Edmonds City Council special meeting Friday afternoon to consider amendment to Civic Field purchase agreement

Civic Field
Civic Field

After having its regular Tuesday meeting postponed due to weather-related power outages, the Edmonds City Council is scheduled to meet briefly by speaker phone at 3 p.m. Friday to consider one agenda item: an amendment to the Purchase and Sale Agreement with the Edmonds School District for Civic Field. The meeting will be conducted by Edmonds Mayor Dave Earling in the Fourtner Room, 3rd floor of City Hall, 121 5th Ave. N.

The City Council on Nov. 10 authorized mayor to execute and implement the Purchase and Sale agreement for Civic Field. However, according to the meeting agenda, the school district recently expressed concerns regarding its ability to meet the state requirements to declare the Civic Field property surplus. Under state law, the district is required to notice the public about its intention to sell the property for two weeks, and follow it by a public hearing. It also requires the district to wait 45 days until it can sell the property.

Under the amendment here, the district will follow the state-mandated process of giving notice with the intention of signing the agreement once the notice provisions are met. The city council will decide during the Friday special meeting whether to authorize the mayor to sign the amendment prior to the school board’s next meeting Nov. 24. “This will allow the School Board to consider signing the purchase and sale agreement, and the amendment, at their Nov. 24 meeting,” the meeting agenda said.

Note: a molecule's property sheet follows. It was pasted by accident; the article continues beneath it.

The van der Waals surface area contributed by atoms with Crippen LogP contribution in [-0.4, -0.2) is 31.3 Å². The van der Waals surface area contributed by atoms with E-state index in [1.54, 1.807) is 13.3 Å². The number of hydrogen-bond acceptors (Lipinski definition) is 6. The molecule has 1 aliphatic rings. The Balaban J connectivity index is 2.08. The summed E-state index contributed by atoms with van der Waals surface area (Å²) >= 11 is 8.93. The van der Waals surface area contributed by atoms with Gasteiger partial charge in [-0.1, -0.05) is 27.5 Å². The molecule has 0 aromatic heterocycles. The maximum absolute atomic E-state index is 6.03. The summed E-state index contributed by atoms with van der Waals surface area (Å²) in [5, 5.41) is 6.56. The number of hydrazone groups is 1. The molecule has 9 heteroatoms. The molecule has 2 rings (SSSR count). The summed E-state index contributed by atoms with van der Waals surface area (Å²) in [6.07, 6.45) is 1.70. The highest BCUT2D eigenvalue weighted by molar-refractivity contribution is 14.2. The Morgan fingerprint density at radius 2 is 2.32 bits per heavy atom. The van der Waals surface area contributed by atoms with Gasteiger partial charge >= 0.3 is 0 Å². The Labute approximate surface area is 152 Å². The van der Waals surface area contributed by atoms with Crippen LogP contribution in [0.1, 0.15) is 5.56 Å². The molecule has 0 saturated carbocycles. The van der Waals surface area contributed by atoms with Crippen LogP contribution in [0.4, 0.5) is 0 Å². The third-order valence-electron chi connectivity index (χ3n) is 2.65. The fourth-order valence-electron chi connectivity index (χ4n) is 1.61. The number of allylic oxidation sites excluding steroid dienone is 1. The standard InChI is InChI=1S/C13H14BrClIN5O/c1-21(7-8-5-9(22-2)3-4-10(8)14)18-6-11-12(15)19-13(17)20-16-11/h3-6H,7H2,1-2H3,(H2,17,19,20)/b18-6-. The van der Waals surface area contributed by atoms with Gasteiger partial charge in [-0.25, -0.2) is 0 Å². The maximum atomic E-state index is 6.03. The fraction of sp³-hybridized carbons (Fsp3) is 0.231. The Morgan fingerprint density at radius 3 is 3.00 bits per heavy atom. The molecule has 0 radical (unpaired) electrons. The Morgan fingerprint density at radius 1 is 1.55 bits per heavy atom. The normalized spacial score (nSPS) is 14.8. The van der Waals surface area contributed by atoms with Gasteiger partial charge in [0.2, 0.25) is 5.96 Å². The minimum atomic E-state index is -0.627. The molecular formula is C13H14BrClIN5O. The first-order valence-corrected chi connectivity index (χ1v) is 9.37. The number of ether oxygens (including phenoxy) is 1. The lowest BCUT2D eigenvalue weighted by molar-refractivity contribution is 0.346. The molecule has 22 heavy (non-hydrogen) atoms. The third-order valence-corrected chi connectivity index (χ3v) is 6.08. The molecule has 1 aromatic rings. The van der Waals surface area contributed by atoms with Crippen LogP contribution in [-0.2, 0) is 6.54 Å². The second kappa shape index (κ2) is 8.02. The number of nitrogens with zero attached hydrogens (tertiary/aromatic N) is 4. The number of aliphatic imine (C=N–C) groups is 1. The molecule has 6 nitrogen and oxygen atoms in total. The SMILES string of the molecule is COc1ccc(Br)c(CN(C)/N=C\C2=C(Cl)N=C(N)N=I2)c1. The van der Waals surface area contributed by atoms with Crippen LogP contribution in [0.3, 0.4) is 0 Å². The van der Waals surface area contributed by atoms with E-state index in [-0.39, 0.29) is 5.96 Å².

1. Here is a joke. “How many high priced lawyers does it take to continually not follow simple state law processes and procedures? I don’t know but I am sure the ESD and the City could tell you.

  2. It is hard to attribute yet another field-related foul up to incompetence since all of these errors work in favor of ESD. Is it possible the district is trying to unduly influence the city council’s deliberations on crumb rubber? We all need to be asking why a school district is so invested in choosing an infill that is known to off-gas carcinogens and other toxic chemicals when non-toxic alternatives are available.


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